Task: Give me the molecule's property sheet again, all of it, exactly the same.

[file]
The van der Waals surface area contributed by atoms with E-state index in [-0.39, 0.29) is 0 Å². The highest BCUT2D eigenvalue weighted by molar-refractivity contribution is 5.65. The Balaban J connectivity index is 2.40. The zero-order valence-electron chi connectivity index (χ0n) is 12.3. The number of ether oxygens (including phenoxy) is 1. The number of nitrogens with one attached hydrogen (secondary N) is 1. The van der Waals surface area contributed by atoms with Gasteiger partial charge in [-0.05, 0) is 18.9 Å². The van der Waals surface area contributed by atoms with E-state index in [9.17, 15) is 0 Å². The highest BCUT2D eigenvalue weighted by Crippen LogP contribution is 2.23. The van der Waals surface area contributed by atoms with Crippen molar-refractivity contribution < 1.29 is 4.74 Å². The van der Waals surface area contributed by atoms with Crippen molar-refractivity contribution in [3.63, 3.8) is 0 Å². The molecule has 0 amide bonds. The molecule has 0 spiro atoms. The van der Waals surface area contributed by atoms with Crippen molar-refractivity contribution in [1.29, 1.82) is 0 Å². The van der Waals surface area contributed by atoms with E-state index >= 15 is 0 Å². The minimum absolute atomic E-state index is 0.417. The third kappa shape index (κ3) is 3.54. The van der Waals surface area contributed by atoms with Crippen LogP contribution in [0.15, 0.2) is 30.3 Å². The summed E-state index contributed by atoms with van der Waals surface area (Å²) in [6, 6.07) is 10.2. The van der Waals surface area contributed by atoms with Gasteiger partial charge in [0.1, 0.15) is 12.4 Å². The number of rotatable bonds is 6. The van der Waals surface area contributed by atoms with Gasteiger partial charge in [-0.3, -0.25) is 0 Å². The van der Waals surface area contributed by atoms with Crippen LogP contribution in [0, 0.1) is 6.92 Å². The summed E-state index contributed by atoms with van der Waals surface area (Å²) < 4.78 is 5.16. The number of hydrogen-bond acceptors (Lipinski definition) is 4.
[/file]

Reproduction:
The van der Waals surface area contributed by atoms with E-state index in [-0.39, 0.29) is 0 Å². The highest BCUT2D eigenvalue weighted by molar-refractivity contribution is 5.65. The Balaban J connectivity index is 2.40. The zero-order valence-electron chi connectivity index (χ0n) is 12.3. The number of ether oxygens (including phenoxy) is 1. The number of nitrogens with one attached hydrogen (secondary N) is 1. The van der Waals surface area contributed by atoms with Gasteiger partial charge in [-0.05, 0) is 18.9 Å². The van der Waals surface area contributed by atoms with E-state index in [9.17, 15) is 0 Å². The highest BCUT2D eigenvalue weighted by Crippen LogP contribution is 2.23. The van der Waals surface area contributed by atoms with Crippen molar-refractivity contribution < 1.29 is 4.74 Å². The van der Waals surface area contributed by atoms with Crippen molar-refractivity contribution in [3.63, 3.8) is 0 Å². The molecule has 0 amide bonds. The molecule has 0 spiro atoms. The van der Waals surface area contributed by atoms with Crippen molar-refractivity contribution in [1.29, 1.82) is 0 Å². The van der Waals surface area contributed by atoms with E-state index >= 15 is 0 Å². The minimum absolute atomic E-state index is 0.417. The third kappa shape index (κ3) is 3.54. The van der Waals surface area contributed by atoms with Crippen LogP contribution in [0.15, 0.2) is 30.3 Å². The summed E-state index contributed by atoms with van der Waals surface area (Å²) in [6, 6.07) is 10.2. The van der Waals surface area contributed by atoms with Gasteiger partial charge in [0.1, 0.15) is 12.4 Å². The number of rotatable bonds is 6. The van der Waals surface area contributed by atoms with Gasteiger partial charge in [-0.3, -0.25) is 0 Å². The van der Waals surface area contributed by atoms with Crippen LogP contribution in [0, 0.1) is 6.92 Å². The summed E-state index contributed by atoms with van der Waals surface area (Å²) < 4.78 is 5.16. The number of hydrogen-bond acceptors (Lipinski definition) is 4.